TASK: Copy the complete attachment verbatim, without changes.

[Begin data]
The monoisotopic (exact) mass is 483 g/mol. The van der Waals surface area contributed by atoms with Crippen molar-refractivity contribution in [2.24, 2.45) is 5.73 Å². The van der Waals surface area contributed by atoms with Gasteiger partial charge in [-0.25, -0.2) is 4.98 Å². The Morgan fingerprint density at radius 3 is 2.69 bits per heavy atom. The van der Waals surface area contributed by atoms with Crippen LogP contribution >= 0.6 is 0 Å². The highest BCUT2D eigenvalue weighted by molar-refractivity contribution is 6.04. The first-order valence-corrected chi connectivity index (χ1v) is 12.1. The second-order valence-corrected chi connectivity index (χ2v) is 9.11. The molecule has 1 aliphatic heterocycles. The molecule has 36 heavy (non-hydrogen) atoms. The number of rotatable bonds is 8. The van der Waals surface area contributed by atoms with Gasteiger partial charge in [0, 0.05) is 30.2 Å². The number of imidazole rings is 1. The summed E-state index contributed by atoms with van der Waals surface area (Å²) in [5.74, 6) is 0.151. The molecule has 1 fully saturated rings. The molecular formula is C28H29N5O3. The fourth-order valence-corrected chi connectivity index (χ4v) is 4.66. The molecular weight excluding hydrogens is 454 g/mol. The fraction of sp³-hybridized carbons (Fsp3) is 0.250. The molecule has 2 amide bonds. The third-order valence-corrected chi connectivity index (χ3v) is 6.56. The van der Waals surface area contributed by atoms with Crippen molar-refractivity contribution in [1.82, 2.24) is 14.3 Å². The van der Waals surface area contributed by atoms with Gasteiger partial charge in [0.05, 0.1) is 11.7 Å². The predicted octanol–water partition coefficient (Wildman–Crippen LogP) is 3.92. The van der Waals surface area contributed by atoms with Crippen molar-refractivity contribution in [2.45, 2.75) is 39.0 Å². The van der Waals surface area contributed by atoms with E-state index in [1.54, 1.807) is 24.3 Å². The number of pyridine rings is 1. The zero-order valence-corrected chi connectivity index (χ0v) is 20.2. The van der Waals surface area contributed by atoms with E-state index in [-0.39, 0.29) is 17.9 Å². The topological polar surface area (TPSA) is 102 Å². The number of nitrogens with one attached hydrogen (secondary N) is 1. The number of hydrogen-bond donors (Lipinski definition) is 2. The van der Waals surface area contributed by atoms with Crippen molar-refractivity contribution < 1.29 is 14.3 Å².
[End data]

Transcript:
The monoisotopic (exact) mass is 483 g/mol. The van der Waals surface area contributed by atoms with Crippen molar-refractivity contribution in [2.24, 2.45) is 5.73 Å². The van der Waals surface area contributed by atoms with Gasteiger partial charge in [-0.25, -0.2) is 4.98 Å². The Morgan fingerprint density at radius 3 is 2.69 bits per heavy atom. The van der Waals surface area contributed by atoms with Crippen LogP contribution >= 0.6 is 0 Å². The highest BCUT2D eigenvalue weighted by molar-refractivity contribution is 6.04. The first-order valence-corrected chi connectivity index (χ1v) is 12.1. The second-order valence-corrected chi connectivity index (χ2v) is 9.11. The molecule has 1 aliphatic heterocycles. The molecule has 36 heavy (non-hydrogen) atoms. The number of rotatable bonds is 8. The van der Waals surface area contributed by atoms with Gasteiger partial charge in [0, 0.05) is 30.2 Å². The number of imidazole rings is 1. The summed E-state index contributed by atoms with van der Waals surface area (Å²) in [5.74, 6) is 0.151. The molecule has 1 fully saturated rings. The molecular formula is C28H29N5O3. The fourth-order valence-corrected chi connectivity index (χ4v) is 4.66. The molecular weight excluding hydrogens is 454 g/mol. The fraction of sp³-hybridized carbons (Fsp3) is 0.250. The molecule has 2 amide bonds. The third-order valence-corrected chi connectivity index (χ3v) is 6.56. The van der Waals surface area contributed by atoms with Crippen molar-refractivity contribution in [1.82, 2.24) is 14.3 Å². The van der Waals surface area contributed by atoms with Gasteiger partial charge in [0.05, 0.1) is 11.7 Å². The predicted octanol–water partition coefficient (Wildman–Crippen LogP) is 3.92. The van der Waals surface area contributed by atoms with Crippen molar-refractivity contribution in [2.45, 2.75) is 39.0 Å². The van der Waals surface area contributed by atoms with E-state index in [1.54, 1.807) is 24.3 Å². The number of pyridine rings is 1. The zero-order valence-corrected chi connectivity index (χ0v) is 20.2. The van der Waals surface area contributed by atoms with E-state index in [-0.39, 0.29) is 17.9 Å². The topological polar surface area (TPSA) is 102 Å². The number of nitrogens with one attached hydrogen (secondary N) is 1. The number of hydrogen-bond donors (Lipinski definition) is 2. The van der Waals surface area contributed by atoms with Crippen molar-refractivity contribution < 1.29 is 14.3 Å².